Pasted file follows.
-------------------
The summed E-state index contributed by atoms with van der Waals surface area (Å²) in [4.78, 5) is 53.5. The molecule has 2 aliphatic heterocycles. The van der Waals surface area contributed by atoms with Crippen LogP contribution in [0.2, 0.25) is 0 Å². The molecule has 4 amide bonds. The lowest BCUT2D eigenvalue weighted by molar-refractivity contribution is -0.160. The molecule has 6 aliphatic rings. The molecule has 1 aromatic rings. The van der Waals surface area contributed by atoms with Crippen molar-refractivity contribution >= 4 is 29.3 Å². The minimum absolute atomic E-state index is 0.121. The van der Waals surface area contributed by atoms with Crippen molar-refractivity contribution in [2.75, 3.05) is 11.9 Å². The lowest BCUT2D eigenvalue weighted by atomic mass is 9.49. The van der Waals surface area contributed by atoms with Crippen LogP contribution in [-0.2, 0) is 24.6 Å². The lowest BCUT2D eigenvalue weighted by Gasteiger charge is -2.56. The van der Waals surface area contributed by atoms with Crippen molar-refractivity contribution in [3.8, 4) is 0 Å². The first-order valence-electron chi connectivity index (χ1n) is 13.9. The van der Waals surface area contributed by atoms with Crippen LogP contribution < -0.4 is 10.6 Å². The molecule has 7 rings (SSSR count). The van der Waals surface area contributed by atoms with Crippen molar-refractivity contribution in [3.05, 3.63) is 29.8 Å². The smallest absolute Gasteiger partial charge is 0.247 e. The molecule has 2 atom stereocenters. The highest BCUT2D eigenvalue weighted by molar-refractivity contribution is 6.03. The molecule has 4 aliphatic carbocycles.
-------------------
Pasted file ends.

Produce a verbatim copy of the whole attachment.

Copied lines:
The summed E-state index contributed by atoms with van der Waals surface area (Å²) in [4.78, 5) is 53.5. The molecule has 2 aliphatic heterocycles. The van der Waals surface area contributed by atoms with Crippen LogP contribution in [0.2, 0.25) is 0 Å². The molecule has 4 amide bonds. The lowest BCUT2D eigenvalue weighted by molar-refractivity contribution is -0.160. The molecule has 6 aliphatic rings. The molecule has 1 aromatic rings. The van der Waals surface area contributed by atoms with Crippen molar-refractivity contribution >= 4 is 29.3 Å². The minimum absolute atomic E-state index is 0.121. The van der Waals surface area contributed by atoms with Crippen molar-refractivity contribution in [2.75, 3.05) is 11.9 Å². The lowest BCUT2D eigenvalue weighted by atomic mass is 9.49. The van der Waals surface area contributed by atoms with Crippen LogP contribution in [-0.2, 0) is 24.6 Å². The lowest BCUT2D eigenvalue weighted by Gasteiger charge is -2.56. The van der Waals surface area contributed by atoms with Crippen molar-refractivity contribution in [3.8, 4) is 0 Å². The first-order valence-electron chi connectivity index (χ1n) is 13.9. The van der Waals surface area contributed by atoms with Crippen LogP contribution < -0.4 is 10.6 Å². The molecule has 7 rings (SSSR count). The van der Waals surface area contributed by atoms with Crippen molar-refractivity contribution in [3.05, 3.63) is 29.8 Å². The smallest absolute Gasteiger partial charge is 0.247 e. The molecule has 2 atom stereocenters. The highest BCUT2D eigenvalue weighted by molar-refractivity contribution is 6.03. The molecule has 4 aliphatic carbocycles.